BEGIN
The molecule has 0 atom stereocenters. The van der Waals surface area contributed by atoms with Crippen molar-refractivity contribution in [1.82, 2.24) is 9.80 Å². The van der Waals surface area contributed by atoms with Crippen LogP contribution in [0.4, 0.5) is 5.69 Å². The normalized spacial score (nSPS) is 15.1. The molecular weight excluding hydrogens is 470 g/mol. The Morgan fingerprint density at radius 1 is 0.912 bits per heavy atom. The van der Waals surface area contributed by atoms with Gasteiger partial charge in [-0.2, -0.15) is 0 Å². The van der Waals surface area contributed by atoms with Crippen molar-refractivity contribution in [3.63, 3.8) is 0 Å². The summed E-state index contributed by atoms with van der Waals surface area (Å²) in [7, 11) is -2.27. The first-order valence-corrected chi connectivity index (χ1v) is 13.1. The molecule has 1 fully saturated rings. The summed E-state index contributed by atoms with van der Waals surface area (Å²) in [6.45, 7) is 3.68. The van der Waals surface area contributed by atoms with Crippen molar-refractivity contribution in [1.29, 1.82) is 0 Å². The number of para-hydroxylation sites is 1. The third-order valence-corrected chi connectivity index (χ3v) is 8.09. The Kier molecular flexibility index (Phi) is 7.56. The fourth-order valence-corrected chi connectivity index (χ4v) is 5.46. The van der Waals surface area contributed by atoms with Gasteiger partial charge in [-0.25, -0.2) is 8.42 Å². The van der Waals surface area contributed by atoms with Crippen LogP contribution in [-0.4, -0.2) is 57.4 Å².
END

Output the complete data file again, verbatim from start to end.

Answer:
The molecule has 0 atom stereocenters. The van der Waals surface area contributed by atoms with Crippen molar-refractivity contribution in [1.82, 2.24) is 9.80 Å². The van der Waals surface area contributed by atoms with Crippen LogP contribution in [0.4, 0.5) is 5.69 Å². The normalized spacial score (nSPS) is 15.1. The molecular weight excluding hydrogens is 470 g/mol. The Morgan fingerprint density at radius 1 is 0.912 bits per heavy atom. The van der Waals surface area contributed by atoms with Gasteiger partial charge in [-0.2, -0.15) is 0 Å². The van der Waals surface area contributed by atoms with Crippen molar-refractivity contribution in [3.63, 3.8) is 0 Å². The summed E-state index contributed by atoms with van der Waals surface area (Å²) in [7, 11) is -2.27. The first-order valence-corrected chi connectivity index (χ1v) is 13.1. The molecule has 1 fully saturated rings. The summed E-state index contributed by atoms with van der Waals surface area (Å²) in [6.45, 7) is 3.68. The van der Waals surface area contributed by atoms with Crippen molar-refractivity contribution in [1.29, 1.82) is 0 Å². The number of para-hydroxylation sites is 1. The third-order valence-corrected chi connectivity index (χ3v) is 8.09. The Kier molecular flexibility index (Phi) is 7.56. The fourth-order valence-corrected chi connectivity index (χ4v) is 5.46. The van der Waals surface area contributed by atoms with Gasteiger partial charge in [-0.25, -0.2) is 8.42 Å². The van der Waals surface area contributed by atoms with Crippen LogP contribution in [-0.4, -0.2) is 57.4 Å².